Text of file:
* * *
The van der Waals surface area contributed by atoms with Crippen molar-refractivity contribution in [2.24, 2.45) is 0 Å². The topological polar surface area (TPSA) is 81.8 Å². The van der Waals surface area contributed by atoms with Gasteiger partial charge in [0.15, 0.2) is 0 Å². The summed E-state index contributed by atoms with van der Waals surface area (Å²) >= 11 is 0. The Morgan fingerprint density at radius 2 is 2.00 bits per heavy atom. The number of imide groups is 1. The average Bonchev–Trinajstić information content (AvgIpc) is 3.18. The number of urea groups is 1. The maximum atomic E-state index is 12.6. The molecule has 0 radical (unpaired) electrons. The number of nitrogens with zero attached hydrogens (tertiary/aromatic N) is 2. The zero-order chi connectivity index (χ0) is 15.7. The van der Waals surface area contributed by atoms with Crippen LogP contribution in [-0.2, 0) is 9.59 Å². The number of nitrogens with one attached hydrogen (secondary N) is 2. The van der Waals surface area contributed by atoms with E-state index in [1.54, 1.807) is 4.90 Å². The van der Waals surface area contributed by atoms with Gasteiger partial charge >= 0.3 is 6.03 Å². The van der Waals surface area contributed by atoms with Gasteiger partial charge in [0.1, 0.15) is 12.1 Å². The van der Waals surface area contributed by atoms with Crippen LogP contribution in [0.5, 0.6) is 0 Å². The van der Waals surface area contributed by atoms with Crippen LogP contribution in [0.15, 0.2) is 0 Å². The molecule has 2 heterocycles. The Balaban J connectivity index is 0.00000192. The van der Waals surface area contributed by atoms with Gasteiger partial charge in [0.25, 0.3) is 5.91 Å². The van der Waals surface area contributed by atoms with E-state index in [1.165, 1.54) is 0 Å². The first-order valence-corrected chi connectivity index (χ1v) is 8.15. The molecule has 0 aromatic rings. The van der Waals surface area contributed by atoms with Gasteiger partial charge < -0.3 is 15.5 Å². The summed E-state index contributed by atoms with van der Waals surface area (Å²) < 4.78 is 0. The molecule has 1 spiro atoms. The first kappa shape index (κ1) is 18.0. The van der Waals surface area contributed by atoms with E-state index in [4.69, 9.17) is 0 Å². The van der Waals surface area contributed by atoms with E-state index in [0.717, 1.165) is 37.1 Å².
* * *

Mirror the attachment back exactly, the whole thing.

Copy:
The van der Waals surface area contributed by atoms with Crippen molar-refractivity contribution in [2.24, 2.45) is 0 Å². The topological polar surface area (TPSA) is 81.8 Å². The van der Waals surface area contributed by atoms with Gasteiger partial charge in [0.15, 0.2) is 0 Å². The summed E-state index contributed by atoms with van der Waals surface area (Å²) >= 11 is 0. The Morgan fingerprint density at radius 2 is 2.00 bits per heavy atom. The number of imide groups is 1. The average Bonchev–Trinajstić information content (AvgIpc) is 3.18. The number of urea groups is 1. The maximum atomic E-state index is 12.6. The molecule has 0 radical (unpaired) electrons. The number of nitrogens with zero attached hydrogens (tertiary/aromatic N) is 2. The zero-order chi connectivity index (χ0) is 15.7. The van der Waals surface area contributed by atoms with Crippen LogP contribution in [-0.2, 0) is 9.59 Å². The number of nitrogens with one attached hydrogen (secondary N) is 2. The van der Waals surface area contributed by atoms with E-state index in [1.54, 1.807) is 4.90 Å². The van der Waals surface area contributed by atoms with Gasteiger partial charge >= 0.3 is 6.03 Å². The van der Waals surface area contributed by atoms with Gasteiger partial charge in [0.1, 0.15) is 12.1 Å². The van der Waals surface area contributed by atoms with Crippen LogP contribution in [0.5, 0.6) is 0 Å². The van der Waals surface area contributed by atoms with Crippen LogP contribution in [0.15, 0.2) is 0 Å². The molecule has 2 heterocycles. The Balaban J connectivity index is 0.00000192. The van der Waals surface area contributed by atoms with Gasteiger partial charge in [0.25, 0.3) is 5.91 Å². The van der Waals surface area contributed by atoms with E-state index in [1.165, 1.54) is 0 Å². The first-order valence-corrected chi connectivity index (χ1v) is 8.15. The molecule has 0 aromatic rings. The van der Waals surface area contributed by atoms with Gasteiger partial charge < -0.3 is 15.5 Å². The summed E-state index contributed by atoms with van der Waals surface area (Å²) < 4.78 is 0. The molecule has 1 spiro atoms. The first kappa shape index (κ1) is 18.0. The van der Waals surface area contributed by atoms with E-state index in [4.69, 9.17) is 0 Å². The van der Waals surface area contributed by atoms with E-state index in [0.717, 1.165) is 37.1 Å².